If you are not a Star Trek fan, if you’re only casually interested in Star Trek, give this film a miss. If, however, you are a die-hard fan of the series, in any or all of its various incarnations,then this documentary is for you.


STAR TREK INTO DARKNESS: and How it Could be Made Better

  I’m not going to spoil the whole movie with this article. I’m only going to spoil the first five minutes.

If you want to see it completely fresh, then stop reading. If you’re not to concerned about having what is essentially a prologue spoiled, then you can read this article and still enjoy the bulk of the movie fresh.


The movie opens in the middle of the action. It hits the ground running as all action movies seem to want to do these days. That’s fine. All good action fiction should hit the ground running.

But what is essentially a prologue to the main film was, for me, a really good ending to a potentially great episode of Star Trek if it were back on TV (where it belongs). I would really like to have seen the first 40 minutes of that episode. It could easily have been more like Star Trek then the rest of the movie that comes afterwards.


The Enterprise crew has clearly chosen to break the Prime Directive by saving a planet full of white-skinned aliens. It would have been interesting to see the crew wrestle with their responsibilities not to break the Prime Directive, and their desire to save an entire species who are doomed to die. Do they break their Starfleet oaths? Or do they let an entire species die. That would have been riveting to see Kirk and Spock and McCoy wrestling with that dilemma. That would have given further gravitas to McCoy’s answer to Kirk’s question: “What would Spock do?”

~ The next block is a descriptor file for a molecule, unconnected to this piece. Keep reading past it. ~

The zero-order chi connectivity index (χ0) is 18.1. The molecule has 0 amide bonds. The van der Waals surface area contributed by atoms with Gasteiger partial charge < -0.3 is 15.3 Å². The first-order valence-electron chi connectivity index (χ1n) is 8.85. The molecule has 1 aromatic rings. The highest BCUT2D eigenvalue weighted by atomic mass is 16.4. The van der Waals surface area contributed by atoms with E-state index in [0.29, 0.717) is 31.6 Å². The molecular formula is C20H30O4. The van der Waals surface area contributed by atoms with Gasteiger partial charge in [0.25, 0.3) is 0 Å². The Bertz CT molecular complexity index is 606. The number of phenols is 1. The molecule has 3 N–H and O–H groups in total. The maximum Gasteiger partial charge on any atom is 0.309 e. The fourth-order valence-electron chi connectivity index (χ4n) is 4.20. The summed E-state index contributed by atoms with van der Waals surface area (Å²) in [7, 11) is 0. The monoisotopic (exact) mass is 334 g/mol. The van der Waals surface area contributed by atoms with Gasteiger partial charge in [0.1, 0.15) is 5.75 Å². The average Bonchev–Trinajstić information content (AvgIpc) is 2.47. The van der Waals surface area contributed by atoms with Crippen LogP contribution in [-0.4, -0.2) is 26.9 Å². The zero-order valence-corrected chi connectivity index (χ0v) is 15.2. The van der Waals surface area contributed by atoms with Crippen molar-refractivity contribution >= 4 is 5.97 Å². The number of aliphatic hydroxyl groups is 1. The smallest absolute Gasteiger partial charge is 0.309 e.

Obviously Spock is argued into action because it is he who has to set the device in the volcano. I imagine Kirk wanting to do it himself and Spock pointing out that it should be he who sets the device as his Vulcan physiology would allow him to function long after a human would have passed out from the extreme heat. It would also have been a great opportunity for a scene between Uhura and Spock. “You may not care about your own life, but did you ever consider what your death would do to me, you selfish Vulcan?”


Why was the Enterprise hiding under the ocean? That would have been interesting to watch the decision making process that led to that development. I imagine Scotty’s initial resistance at such a mad idea, then watching as he reluctantly solves the engineering problems that allow them to do just that.


Why did Kirk steal the scroll? Perhaps it was a last minute thing. Perhaps Spock determines that he cannot set the device fast enough to guarantee the safety of the temple. Kirk has to figure out a way — fast — to get them out of the temple without revealing who he is. It would have been entertaining to see the aliens worshiping the scroll and Kirk’s spur-of-the-moment decision to steal it in order to get them out of the temple.


And what about McCoy? He obviously had to spend some time getting that beast that Kirk stuns to be cooperative enough to be their ride. Imagine The potential for a number of humorous scenes of McCoy trying to coax a recalcitrant animal into taking riders on its back. McCoy as a grumpy “alien whisperer” would have been priceless.

See? Now THAT would have been a decent episode of Star Trek if Star Trek were to return to television, like it should.It’s just too bad that the rest of the movie was not quite as good. I mean, it was exciting and thrilling (and in 3d!) but it wash’t really Star Trek.

Not my Star Trek, anyway.